Even though the British Journal of Nutrition review has gotten a lot of positive press, not everyone agrees (as evidenced in this article by AG professional) that its conclusions are definitive or that such results should ultimately dictate people’s perceptions or purchases when it comes to organic versus conventional food. Eating and buying food is very personal, and it’s up to parents to decide what’s best for their families based on personal preferences, nutrient needs, budgetary and time considerations and other factors.

In the meantime, kids should at very least be encouraged to meet current Dietary Guidelines for Americans, especially when it comes to foods that many fall short on including nutrient-rich vegetables, fruit and whole grains. Until we know more, focusing more on helping kids get closer to meeting current recommended intakes for produce and whole grains rather than pitting organic and conventional foods against one another is a great first step towards helping them meet their nutrient needs that support optimal growth and development. MyPlate recommends 1 to 2 cups fruit, 1 to 3 cups vegetables and 1.5 to 4-ounce equivalents whole grains daily, depending on your child’s age and gender.

Still, if you can afford and choose to provide your family with mostly organic foods, you’ll likely reap at least some benefits (eg lowering pesticide intake) by doing so.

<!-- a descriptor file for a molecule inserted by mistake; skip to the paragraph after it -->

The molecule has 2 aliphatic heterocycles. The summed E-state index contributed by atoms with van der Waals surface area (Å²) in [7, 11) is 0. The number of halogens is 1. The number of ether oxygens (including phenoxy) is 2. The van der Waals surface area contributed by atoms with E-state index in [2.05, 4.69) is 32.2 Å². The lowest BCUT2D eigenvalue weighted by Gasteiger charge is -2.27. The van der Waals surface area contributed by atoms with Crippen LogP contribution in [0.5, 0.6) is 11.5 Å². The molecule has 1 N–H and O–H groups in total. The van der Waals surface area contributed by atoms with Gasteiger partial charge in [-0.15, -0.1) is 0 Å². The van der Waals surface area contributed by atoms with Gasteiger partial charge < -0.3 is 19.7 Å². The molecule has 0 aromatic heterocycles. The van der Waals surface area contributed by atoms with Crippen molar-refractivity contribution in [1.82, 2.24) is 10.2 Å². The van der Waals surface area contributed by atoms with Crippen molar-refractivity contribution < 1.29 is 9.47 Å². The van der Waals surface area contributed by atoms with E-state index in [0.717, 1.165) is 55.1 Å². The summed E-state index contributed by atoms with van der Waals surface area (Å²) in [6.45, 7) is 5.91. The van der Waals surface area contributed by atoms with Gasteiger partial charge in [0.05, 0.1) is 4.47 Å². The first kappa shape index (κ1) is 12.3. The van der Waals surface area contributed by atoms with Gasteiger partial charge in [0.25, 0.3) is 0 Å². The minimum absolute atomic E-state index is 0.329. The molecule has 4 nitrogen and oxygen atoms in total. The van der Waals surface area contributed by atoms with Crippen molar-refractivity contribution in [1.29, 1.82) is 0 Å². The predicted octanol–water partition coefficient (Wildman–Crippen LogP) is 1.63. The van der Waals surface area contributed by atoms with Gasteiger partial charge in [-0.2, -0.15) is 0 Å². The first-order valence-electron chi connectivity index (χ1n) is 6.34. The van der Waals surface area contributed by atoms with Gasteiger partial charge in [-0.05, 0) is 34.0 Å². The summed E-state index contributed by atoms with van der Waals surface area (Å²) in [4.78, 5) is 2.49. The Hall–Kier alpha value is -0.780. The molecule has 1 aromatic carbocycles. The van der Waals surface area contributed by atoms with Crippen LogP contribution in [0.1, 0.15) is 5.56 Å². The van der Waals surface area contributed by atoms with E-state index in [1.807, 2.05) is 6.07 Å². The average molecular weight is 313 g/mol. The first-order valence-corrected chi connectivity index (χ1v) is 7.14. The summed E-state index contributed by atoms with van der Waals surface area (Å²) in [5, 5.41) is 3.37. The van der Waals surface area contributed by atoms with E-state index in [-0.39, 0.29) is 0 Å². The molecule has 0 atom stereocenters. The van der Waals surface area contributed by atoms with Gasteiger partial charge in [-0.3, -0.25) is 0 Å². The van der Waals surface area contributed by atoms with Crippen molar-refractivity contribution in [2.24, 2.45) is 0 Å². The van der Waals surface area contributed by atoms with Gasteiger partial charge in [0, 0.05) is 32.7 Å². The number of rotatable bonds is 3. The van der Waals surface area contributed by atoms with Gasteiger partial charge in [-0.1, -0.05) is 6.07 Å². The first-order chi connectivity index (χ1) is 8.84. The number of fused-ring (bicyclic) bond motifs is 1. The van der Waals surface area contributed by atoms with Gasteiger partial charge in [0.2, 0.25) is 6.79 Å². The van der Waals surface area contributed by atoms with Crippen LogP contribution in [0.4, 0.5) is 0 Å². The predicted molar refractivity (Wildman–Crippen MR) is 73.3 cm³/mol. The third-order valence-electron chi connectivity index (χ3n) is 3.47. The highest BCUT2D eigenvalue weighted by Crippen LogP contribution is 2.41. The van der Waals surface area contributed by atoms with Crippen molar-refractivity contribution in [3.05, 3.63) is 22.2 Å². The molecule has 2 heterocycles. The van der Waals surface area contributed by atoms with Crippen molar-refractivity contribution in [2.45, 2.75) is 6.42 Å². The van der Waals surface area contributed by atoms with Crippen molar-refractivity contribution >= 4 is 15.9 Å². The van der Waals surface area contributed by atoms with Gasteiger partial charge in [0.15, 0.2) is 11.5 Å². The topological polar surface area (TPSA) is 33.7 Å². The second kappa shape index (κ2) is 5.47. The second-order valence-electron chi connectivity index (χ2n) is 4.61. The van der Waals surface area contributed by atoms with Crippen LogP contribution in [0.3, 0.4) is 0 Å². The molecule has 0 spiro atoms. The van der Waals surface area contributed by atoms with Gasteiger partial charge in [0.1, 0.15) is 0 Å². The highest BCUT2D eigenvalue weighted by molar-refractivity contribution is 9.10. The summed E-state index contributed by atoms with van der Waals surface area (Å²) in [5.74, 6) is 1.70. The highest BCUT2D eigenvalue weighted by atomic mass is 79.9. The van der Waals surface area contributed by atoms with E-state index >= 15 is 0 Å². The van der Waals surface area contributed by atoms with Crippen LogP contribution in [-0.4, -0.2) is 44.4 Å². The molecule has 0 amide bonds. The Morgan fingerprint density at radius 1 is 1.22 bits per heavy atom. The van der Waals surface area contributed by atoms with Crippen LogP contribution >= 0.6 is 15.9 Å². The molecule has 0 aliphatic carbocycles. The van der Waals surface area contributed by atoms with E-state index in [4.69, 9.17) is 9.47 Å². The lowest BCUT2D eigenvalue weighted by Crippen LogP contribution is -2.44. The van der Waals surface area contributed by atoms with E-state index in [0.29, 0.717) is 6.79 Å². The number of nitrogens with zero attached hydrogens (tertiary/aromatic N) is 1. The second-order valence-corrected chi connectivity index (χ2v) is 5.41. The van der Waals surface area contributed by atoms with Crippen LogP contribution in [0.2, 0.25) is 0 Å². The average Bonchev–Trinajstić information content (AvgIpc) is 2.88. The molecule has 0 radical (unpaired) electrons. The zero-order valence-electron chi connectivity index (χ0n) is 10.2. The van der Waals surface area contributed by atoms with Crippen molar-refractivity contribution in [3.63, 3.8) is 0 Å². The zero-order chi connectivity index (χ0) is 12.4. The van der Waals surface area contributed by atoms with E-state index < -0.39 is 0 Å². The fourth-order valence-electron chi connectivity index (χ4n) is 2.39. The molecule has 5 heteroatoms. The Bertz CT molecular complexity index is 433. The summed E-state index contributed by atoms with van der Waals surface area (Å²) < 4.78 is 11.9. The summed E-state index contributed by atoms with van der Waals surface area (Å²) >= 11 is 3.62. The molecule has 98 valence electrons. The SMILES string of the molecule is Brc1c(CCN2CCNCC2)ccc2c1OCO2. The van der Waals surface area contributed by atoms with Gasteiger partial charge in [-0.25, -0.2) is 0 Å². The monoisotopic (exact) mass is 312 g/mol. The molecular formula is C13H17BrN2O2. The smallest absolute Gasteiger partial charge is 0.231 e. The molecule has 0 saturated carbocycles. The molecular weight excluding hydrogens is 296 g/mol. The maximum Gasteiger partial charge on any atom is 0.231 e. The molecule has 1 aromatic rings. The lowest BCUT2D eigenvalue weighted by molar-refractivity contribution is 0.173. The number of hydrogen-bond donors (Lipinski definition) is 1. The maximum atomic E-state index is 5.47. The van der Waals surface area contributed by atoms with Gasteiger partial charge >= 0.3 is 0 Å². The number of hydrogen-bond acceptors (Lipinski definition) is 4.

To learn more about organic food, check out my Scoop on Food post, Should You Buy Organic Food?

Do you buy organic foods?

Nutrition Labels: 3 Things To Avoid
Nutrition Labels: 3 Things To Avoid
Nutrition Labels: 3 Things To Avoid

Image of a variety of fresh healthy foods via shutterstock.

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Hiding Vegetables in Food: A Good or Bad Idea?

Wednesday, April 30th, 2014

In a New York Times article, Stealth Vegetables, Michael Moss points out two seemingly opposite strategies by the food industry to get everyone to follow moms’ advice to eat more vegetables: making them more attractive and easier to integrate into meals, and hiding them in other foods via precooked purees.

When I shop at the grocery store, I often buy lots of whole produce. But I also love to take shortcuts by buying some of the vegetables my family loves already prepped in some way—it definitely helps me save time when feeding my family. Some of our favorites in the produce aisle include shredded cabbage, carrots and lettuce and shaved Brussels sprouts, and frozen or canned low- or no-sodium vegetables. Although many of the fresh, ready-to-use options are more expensive than vegetables sold in their whole forms, they can be a viable option—even once-in-a-while—to get dinner on the table and vegetables into your kids’ mouths.